When it comes to home ownership, Canada’s millennials have big dreams and bigger obstacles.
A new study from global bank HSBC that looked at 9,000 millennials in nine countries shows Canada’s adults aged 18 to 35 are less likely to own their own home than millennials elsewhere, including the U.S.
The U.K. and Australia also belong to this club of countries with low millennial homeownership.
If Canadian millennials aren’t buying homes like others, it’s not for lack of will. Fully 82 per cent of those who don't own say they plan to buy a house in the next five years, just short of the survey average of 83 per cent.
The problem is affordability. The countries with the lowest millennial homeownership rates are also the ones with the highest house price growth in recent years.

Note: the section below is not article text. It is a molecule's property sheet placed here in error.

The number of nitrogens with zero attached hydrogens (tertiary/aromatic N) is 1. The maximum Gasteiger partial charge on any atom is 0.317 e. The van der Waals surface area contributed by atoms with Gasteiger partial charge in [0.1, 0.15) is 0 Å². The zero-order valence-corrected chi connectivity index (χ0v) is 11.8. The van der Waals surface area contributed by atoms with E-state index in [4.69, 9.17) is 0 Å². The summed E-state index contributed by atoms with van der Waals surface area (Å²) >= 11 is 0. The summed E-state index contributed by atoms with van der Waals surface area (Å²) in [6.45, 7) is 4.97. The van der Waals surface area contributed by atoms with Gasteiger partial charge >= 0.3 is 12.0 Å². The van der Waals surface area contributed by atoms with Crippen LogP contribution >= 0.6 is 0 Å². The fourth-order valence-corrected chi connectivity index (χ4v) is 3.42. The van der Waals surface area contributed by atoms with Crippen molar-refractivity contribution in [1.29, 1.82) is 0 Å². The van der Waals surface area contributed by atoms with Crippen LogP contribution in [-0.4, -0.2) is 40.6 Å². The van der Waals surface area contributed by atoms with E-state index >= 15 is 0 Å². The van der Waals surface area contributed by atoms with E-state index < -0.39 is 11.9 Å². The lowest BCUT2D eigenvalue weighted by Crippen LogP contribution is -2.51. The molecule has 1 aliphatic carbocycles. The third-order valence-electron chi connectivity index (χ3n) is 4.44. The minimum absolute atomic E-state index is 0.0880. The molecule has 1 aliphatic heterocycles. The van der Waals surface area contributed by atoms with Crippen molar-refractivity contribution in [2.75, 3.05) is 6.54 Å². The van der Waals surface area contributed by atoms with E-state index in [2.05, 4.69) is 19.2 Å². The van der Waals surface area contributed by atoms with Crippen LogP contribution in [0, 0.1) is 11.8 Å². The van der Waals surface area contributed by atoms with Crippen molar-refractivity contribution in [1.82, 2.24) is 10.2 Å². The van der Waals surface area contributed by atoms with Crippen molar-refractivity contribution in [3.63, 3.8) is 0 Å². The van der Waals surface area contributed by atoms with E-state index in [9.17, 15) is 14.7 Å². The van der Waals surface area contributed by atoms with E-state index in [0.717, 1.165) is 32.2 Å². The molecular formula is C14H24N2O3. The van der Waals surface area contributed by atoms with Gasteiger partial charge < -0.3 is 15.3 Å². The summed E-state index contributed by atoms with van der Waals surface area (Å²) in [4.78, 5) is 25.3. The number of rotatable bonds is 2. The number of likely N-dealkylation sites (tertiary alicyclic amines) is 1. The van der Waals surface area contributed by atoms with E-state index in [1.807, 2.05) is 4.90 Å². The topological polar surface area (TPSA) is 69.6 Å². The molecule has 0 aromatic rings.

Canada has seen some of the lowest wage growth of the countries surveyed in recent years, while experiencing some of the highest house-price inflation. Affordability in Toronto is at a 25-year low, while in Vancouver, it hit its worst level ever last year.
And despite the fact that Canadians now have the highest household debt burden of any G7 country, thanks to large mortgages, Canada’s millennials aren’t stretching themselves like millennials in some other places.
While two-thirds of millennial homebuyers in the United Arab Emirates and Malaysia said they had overspent their budget on a home, in Canada, that number was the lowest of the countries surveyed, at 32 per cent.
The survey found the world’s millennials are increasingly turning to “the bank of mom and dad” to help out with paying for a home.
In Canada, 37 per cent of millennials who own a home said they had help from their parents, slightly more than the survey average of 36 per cent.
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